January 4, 2008

5 Common Libertarian Arguments Debunked: Part IV – “The Social Contract”

Posted in Economics, Politics tagged , , , , , at 8:45 pm by Travis Bedford

On to part four of the series. Anyone who has read the prior entries is probably familiar with the way I’ve used the term “social contract”. Libertarians take the argument, and, as usual, come to an insane conclusion based on it.

The argument can be summarized by this:

4. The contractarian argument, which (greatly to oversimplify) argues in general that all moral claims rest on a (hypothetical) “social contract” between the individuals comprising society, and in particular that a libertarian society is what rational individuals would contract for. This sort of argument is represented by such libertarian theorists as Jan Narveson and James Buchanan.

As the author acknowledges, this has been simplified, but the core of the argument remains. According to the Stanford Encyclopedia of Philosophy’s article “The Definition of Morality”,

The term “morality” can be used either

1. descriptively to refer to a code of conduct put forth by a society or,

  • a. some group, such as a religion, or
  • b. accepted by an individual for her own behaviour or

2. normatively to refer to a code of conduct that, given specified conditions, would be put forth by all rational persons

The libertarian social contract argument seems to be using the second definition. What’s left to be argued is what is rational for a society.

Governments are supposed to serve the people. That is their purpose, after all. Therefore, the best system of government is the one which best serves the people. With a bit of modification, the argument I am about to present could be used to present socialism. Don’t worry, though. In Soviet Russia, argument makes you.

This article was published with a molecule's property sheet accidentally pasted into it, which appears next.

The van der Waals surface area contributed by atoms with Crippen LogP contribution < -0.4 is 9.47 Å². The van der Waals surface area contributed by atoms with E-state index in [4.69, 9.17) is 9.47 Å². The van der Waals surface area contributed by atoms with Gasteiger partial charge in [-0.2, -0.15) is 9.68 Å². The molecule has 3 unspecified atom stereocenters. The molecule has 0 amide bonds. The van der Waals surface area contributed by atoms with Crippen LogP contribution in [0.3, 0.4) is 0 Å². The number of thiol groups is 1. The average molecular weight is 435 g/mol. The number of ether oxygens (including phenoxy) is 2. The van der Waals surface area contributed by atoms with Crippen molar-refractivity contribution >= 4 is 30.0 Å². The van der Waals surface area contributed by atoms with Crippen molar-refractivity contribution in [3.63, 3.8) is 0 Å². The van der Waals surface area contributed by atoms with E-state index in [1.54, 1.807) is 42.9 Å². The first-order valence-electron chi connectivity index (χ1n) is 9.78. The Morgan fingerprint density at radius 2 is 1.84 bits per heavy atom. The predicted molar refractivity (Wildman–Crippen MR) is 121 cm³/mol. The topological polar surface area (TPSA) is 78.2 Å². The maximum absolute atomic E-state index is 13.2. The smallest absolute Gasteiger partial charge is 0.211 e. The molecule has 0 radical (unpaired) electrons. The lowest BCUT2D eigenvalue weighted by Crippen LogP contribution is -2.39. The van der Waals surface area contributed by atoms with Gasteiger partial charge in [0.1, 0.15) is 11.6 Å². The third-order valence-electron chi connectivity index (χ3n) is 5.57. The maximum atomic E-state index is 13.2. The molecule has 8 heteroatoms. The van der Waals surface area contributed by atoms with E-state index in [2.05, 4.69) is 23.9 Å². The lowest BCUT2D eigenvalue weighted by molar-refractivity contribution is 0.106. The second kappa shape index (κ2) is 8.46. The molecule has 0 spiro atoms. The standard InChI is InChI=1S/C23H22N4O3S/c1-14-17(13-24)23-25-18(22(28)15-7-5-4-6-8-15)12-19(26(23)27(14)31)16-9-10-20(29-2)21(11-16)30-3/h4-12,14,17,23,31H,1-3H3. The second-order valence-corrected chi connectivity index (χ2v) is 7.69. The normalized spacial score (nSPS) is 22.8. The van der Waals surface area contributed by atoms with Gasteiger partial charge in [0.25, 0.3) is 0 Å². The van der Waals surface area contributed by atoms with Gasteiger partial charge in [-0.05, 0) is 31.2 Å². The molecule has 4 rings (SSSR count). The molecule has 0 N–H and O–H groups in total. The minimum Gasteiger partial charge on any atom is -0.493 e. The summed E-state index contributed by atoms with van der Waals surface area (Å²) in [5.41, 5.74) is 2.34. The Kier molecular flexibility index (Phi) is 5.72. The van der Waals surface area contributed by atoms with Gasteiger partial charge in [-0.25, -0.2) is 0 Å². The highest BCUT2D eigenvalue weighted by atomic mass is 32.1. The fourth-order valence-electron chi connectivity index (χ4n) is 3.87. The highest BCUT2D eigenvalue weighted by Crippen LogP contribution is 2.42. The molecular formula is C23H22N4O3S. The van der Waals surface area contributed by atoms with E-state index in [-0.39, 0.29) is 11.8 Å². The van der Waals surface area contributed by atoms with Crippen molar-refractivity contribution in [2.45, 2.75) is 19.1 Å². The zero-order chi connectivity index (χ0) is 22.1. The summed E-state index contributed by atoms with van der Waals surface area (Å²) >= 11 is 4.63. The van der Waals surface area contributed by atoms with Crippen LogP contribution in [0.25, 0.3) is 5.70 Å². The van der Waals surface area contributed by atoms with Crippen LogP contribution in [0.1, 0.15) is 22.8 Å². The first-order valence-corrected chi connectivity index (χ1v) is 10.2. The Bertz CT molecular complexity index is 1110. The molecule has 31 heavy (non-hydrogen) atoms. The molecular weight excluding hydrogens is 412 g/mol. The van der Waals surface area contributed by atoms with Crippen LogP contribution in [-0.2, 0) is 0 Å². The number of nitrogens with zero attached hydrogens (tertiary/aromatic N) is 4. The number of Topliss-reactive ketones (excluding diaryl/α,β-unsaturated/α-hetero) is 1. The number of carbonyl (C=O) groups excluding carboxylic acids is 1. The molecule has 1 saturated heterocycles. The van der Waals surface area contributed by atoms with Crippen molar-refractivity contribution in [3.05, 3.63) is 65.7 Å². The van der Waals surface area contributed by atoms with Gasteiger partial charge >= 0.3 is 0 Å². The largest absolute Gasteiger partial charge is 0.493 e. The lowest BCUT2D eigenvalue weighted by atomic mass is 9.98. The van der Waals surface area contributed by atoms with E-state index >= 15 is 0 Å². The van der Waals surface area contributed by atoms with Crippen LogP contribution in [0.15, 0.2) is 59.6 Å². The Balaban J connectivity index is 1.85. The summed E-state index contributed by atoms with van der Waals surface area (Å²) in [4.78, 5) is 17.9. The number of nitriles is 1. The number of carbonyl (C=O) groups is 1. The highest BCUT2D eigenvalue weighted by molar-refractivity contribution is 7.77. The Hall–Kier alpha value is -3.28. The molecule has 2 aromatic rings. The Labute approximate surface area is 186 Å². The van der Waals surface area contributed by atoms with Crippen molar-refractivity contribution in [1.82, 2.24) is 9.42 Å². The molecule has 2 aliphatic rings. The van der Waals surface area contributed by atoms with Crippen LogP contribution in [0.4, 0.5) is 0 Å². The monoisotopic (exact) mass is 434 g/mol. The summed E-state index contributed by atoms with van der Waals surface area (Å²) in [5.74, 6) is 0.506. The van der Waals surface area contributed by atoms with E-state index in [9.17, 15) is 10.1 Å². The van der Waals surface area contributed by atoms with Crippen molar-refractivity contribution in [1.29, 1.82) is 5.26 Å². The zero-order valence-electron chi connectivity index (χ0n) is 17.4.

Laid out semi – formally, my argument is this:

a) The best system of government (or lack of) is the one which does the most good for its citizens.

b) Organized governments do the most good for their people.

c) A regulated capitalist economy does the most good for those who use it.

d) Therefore, if a, b, c is true, it is true that the best system of government is an organized government with a regulated capitalist economy.

Pretty straight forward, but that’s logic for you. It’s not a dump truck you can just pile assertions on. You need to keep the tubes clean. Premises b) was proved in Part II – “Inviolable Rights”. Premise c) was proved in Part I – “The Free Market”. Premise a) requires a bit more thought.

If a government (or non government) is supposed to be a moral body, it should try to do good, or at least try to prevent bad. An immoral government is something nobody (bar the occasional masochist) wants. Their purpose is to take care of the citizens, and you can’t very well ‘take care” of someone by shooting them in the face. Unless you’re Hitler (I had to mention Hitler, it’s necessary for all arguments to have at least one Hitler reference).

If a rational individual will choose the best government, a rational individual will not choose a libertarian non – government.

Check back soon for part 5, the conclusion of the series.


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  1. […] Part IV – “The Social Contract” […]

  2. […] Part IV – “The Social Contract” […]

  3. […] Part IV – “The Social Contract” […]

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